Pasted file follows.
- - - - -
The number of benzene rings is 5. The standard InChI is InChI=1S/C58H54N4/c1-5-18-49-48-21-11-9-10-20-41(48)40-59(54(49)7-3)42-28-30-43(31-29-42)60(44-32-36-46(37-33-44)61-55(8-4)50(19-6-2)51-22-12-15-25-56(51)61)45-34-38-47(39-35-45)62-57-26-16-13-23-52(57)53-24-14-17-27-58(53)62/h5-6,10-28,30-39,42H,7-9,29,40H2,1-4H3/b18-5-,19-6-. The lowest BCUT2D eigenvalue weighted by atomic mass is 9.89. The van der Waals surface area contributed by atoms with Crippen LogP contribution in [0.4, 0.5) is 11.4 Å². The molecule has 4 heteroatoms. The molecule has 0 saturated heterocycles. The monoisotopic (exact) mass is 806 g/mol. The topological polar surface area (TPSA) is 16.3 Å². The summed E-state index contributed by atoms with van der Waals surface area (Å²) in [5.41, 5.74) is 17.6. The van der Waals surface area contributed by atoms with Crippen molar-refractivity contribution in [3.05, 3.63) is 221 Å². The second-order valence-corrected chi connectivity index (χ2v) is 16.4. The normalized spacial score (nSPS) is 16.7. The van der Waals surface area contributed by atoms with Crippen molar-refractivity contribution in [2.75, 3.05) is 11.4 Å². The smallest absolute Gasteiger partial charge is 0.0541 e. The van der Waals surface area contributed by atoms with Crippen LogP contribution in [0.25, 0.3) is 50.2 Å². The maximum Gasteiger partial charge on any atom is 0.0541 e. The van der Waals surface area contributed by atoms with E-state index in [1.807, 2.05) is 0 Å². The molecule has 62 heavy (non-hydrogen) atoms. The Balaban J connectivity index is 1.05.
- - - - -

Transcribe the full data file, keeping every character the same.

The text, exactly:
The number of benzene rings is 5. The standard InChI is InChI=1S/C58H54N4/c1-5-18-49-48-21-11-9-10-20-41(48)40-59(54(49)7-3)42-28-30-43(31-29-42)60(44-32-36-46(37-33-44)61-55(8-4)50(19-6-2)51-22-12-15-25-56(51)61)45-34-38-47(39-35-45)62-57-26-16-13-23-52(57)53-24-14-17-27-58(53)62/h5-6,10-28,30-39,42H,7-9,29,40H2,1-4H3/b18-5-,19-6-. The lowest BCUT2D eigenvalue weighted by atomic mass is 9.89. The van der Waals surface area contributed by atoms with Crippen LogP contribution in [0.4, 0.5) is 11.4 Å². The molecule has 4 heteroatoms. The molecule has 0 saturated heterocycles. The monoisotopic (exact) mass is 806 g/mol. The topological polar surface area (TPSA) is 16.3 Å². The summed E-state index contributed by atoms with van der Waals surface area (Å²) in [5.41, 5.74) is 17.6. The van der Waals surface area contributed by atoms with Crippen molar-refractivity contribution in [3.05, 3.63) is 221 Å². The second-order valence-corrected chi connectivity index (χ2v) is 16.4. The normalized spacial score (nSPS) is 16.7. The van der Waals surface area contributed by atoms with Crippen molar-refractivity contribution in [2.75, 3.05) is 11.4 Å². The smallest absolute Gasteiger partial charge is 0.0541 e. The van der Waals surface area contributed by atoms with Crippen LogP contribution in [0.25, 0.3) is 50.2 Å². The maximum Gasteiger partial charge on any atom is 0.0541 e. The van der Waals surface area contributed by atoms with E-state index in [1.807, 2.05) is 0 Å². The molecule has 62 heavy (non-hydrogen) atoms. The Balaban J connectivity index is 1.05.